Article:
Proposed HB 6187 and proposed SB 821 include a range of mirrored proposals for changes to the state tax code. Those include:

• Establishing a surcharge of 5 percent on capital gains, dividends, and interest income.
• Increasing the corporate tax rate to 11.5 percent on companies with gross annual revenues of $100 million or more.
• Increasing the income tax rate to 8.82 percent for unmarried individuals who make over $500,000 and for heads of household and married couples who make over $800,000.
• Increasing the income tax rate to 12.696 percent for unmarried individuals who make over $1 million and for heads of household and married couples who make over $1.2 million.
• Expanding the state earned income tax credit to 50 percent of the federal EITC.
• Sending $500 checks to all individuals who “experienced economic hardships due to the COVID-19 pandemic” and received unemployment benefits between March 15 and Dec. 31, 2020. and received unemployment compensation benefits between” March 15 and Dec. 31, 2020.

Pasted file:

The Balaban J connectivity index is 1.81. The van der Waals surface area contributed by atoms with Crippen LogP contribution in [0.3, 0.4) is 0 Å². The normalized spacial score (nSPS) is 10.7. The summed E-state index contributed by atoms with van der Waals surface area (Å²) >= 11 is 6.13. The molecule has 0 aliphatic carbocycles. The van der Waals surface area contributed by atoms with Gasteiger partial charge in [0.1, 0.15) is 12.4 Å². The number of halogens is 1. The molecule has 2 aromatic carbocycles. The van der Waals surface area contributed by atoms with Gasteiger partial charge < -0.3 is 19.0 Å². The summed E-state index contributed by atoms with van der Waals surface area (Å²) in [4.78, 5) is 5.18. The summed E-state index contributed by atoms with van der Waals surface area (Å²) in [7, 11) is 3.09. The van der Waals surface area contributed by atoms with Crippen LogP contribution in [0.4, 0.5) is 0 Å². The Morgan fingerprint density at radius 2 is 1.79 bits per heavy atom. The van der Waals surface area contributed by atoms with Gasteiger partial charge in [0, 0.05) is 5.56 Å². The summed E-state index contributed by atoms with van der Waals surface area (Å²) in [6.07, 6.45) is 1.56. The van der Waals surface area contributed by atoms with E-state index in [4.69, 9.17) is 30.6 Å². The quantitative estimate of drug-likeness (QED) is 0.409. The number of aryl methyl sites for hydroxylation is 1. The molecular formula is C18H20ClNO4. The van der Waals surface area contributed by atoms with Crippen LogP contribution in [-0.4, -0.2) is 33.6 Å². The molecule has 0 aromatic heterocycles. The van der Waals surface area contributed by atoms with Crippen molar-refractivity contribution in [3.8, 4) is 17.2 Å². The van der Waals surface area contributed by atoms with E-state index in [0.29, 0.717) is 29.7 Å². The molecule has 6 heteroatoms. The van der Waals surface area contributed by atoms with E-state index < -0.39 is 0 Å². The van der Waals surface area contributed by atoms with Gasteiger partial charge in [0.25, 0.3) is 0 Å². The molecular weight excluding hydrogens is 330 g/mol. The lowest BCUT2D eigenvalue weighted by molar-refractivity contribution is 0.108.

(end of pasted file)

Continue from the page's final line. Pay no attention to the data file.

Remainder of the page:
• Establishing a state child tax credit.
• Establishing a 10 percent tax on digital advertising revenue generated in the state by any business with annual worldwide gross revenues exceeding $10 billion.
• Establishing a 2 percent tax on the portion of assessed value of any owner-occupied residence exceeding $1.5 million in value.
• Eliminating the $15 million estate tax cap and reducing estate tax exemption thresholds.

The New Haveners who testified virtually on Monday, including many from the local labor advocacy group New Haven Rising, backed these proposals as necessary remedies for the immediate economic shock caused by the pandemic and for longer-standing structural inequalities they said are baked into how the state collects revenue.